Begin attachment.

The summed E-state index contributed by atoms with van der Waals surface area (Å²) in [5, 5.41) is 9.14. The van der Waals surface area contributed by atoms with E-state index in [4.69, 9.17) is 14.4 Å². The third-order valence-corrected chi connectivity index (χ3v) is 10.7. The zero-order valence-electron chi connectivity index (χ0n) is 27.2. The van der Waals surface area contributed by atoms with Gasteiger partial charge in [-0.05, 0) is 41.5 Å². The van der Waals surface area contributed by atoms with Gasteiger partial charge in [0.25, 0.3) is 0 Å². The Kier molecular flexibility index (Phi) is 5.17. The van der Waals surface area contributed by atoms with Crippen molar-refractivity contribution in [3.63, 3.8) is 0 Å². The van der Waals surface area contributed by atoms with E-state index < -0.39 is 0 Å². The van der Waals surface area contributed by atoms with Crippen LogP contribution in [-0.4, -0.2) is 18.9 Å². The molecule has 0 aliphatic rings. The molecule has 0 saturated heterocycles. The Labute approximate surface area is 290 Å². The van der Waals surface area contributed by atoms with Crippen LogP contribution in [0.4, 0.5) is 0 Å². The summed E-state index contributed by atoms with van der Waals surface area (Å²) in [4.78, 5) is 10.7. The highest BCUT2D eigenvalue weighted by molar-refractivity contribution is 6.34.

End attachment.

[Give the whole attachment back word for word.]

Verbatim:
The summed E-state index contributed by atoms with van der Waals surface area (Å²) in [5, 5.41) is 9.14. The van der Waals surface area contributed by atoms with E-state index in [4.69, 9.17) is 14.4 Å². The third-order valence-corrected chi connectivity index (χ3v) is 10.7. The zero-order valence-electron chi connectivity index (χ0n) is 27.2. The van der Waals surface area contributed by atoms with Gasteiger partial charge in [-0.05, 0) is 41.5 Å². The van der Waals surface area contributed by atoms with Gasteiger partial charge in [0.25, 0.3) is 0 Å². The Kier molecular flexibility index (Phi) is 5.17. The van der Waals surface area contributed by atoms with Crippen molar-refractivity contribution in [3.63, 3.8) is 0 Å². The van der Waals surface area contributed by atoms with E-state index < -0.39 is 0 Å². The van der Waals surface area contributed by atoms with Crippen LogP contribution in [-0.4, -0.2) is 18.9 Å². The molecule has 0 aliphatic rings. The molecule has 0 saturated heterocycles. The Labute approximate surface area is 290 Å². The van der Waals surface area contributed by atoms with Crippen LogP contribution in [0.4, 0.5) is 0 Å². The summed E-state index contributed by atoms with van der Waals surface area (Å²) in [4.78, 5) is 10.7. The highest BCUT2D eigenvalue weighted by molar-refractivity contribution is 6.34.